- The third attempt on his life was two years after in July 1923 (by now you are probably realizing that Yale is a lucky guy). The Yale family were attending a christening, and Frank Forte drove them. Yale decided he wanted to walk back home, but his two daughters and partner took the car ride instead. Frank Forte was mistaken for Yale and was instantly shot and killed as the car was parked outside the Yale home. His daughters and partner were untouched.
Angelo Yale would eventually fade from power after the death of his brother in 1928. He would die of natural causes in 1963.
The Dean O’Banion Assassination
The following year in 1924 Yale was asked to come to Chicago again (he was the alleged triggerman in the Big Jim Colosimo assassination four years prior in 1920) to help Torrio and Capone get rid of Dean O’Banion. Yale, John Scalise and Albert Anselmi took part in the hit that would end the life of the North Side Gang Leader. You can read more about the death of Dean O’Banion here.
Yale’s Relationship With Capone Breaks Down
What most people get confused about when we talk about Yale’s death is that Capone was behind it. They want to know why it suddenly ended up this way.
The truth is that by the latter part of the 1920’s their friendship became tense. Initially it was down to the fact that the whiskey that Yale supplied to Capone was constantly being hijacked even before the trucks left Brooklyn. Capone was wary of this and thought Yale was up to something so he got one of his men to check things out for him. The mobster was James DeAmato and he reported back to Capone with news that it was indeed Yale that wasn’t playing fair.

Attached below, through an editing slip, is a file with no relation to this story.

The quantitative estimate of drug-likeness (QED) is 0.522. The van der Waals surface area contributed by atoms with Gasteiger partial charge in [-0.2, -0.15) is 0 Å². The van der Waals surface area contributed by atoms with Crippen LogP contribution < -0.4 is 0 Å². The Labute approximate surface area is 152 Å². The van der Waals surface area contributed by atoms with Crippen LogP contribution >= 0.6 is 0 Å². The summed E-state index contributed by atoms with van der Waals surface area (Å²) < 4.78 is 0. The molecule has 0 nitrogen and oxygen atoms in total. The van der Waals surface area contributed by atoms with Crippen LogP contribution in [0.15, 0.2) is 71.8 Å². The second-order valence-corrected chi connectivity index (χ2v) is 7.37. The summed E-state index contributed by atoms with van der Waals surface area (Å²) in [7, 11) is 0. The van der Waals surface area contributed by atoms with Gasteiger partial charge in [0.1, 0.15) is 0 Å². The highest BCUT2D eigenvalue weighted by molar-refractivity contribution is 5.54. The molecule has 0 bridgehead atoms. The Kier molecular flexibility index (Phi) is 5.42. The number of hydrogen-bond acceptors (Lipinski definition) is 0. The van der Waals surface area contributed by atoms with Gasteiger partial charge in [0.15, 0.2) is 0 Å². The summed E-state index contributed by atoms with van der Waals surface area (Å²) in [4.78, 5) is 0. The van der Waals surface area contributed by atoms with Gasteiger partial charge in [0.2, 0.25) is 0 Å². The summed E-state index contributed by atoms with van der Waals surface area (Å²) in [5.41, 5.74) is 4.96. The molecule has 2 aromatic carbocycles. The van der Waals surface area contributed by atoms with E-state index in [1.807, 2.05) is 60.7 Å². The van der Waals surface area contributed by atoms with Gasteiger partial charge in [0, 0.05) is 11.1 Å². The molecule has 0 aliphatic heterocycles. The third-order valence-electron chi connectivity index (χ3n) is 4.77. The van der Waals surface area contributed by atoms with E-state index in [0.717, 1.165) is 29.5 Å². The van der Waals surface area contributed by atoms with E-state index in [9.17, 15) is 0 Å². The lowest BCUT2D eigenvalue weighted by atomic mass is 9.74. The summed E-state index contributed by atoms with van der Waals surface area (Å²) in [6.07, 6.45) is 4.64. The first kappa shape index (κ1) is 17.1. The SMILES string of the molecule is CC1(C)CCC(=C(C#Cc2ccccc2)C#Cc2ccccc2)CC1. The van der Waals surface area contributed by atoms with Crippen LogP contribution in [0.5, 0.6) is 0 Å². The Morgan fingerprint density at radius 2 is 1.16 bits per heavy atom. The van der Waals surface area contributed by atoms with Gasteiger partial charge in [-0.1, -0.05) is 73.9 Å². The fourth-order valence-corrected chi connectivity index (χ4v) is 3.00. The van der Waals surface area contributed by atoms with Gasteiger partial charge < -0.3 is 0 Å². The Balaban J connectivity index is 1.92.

Unfortunately for DeAmato he was found out by Yale but tried to shoot the Brooklyn boss, he failed, and ultimately he was gunned down himself less than a week later.
The friendship was now on thin ice but Al Capone did try and make something of it by inviting Yale to a boxing match between Dempsey and Tunney. The two got on during the meet but it was clear that the damage had already been done and things just got worse between the pair.
The Death of Frankie Yale
On Sunday afternoon, July 1, 1928, Yale was in his Sunrise Club, located at 14th Avenue and 65th Street, when he received a cryptic phone call. The caller said something was wrong with Yale’s new wife Lucy, who was at home looking after their year-old daughter. Yale dashed out to his brand new, coffee-colored Lincoln coupe and took off up New Utrecht Avenue, where a Buick sedan carrying four armed mobsters stopped next to him.
While Yale’s new Lincoln was fashioned with armor plating, the dealer had neglected to bullet-proof the windows.
Recognizing his peril, when the light changed, Yale took off.
After a chase up New Utrecht, Yale swerved west onto 44th Street, with the Buick close behind. Yale’s car was soon overtaken by the Buick. Next the hitmen opened fire on the Lincoln with sub-machine guns. This was the first time a submachine gun had been used in a Gangland killing outside Chicago and Jack McGurn was the man behind the controls.
Yale was hit and killed and his car crashed into the stoop of a brownstone at No. 923.
7 months later we then saw the St Valentines’s Day Massacre where one of the sub-machine guns that were used on Yale, was identified as being used on the 7 North Side mobsters.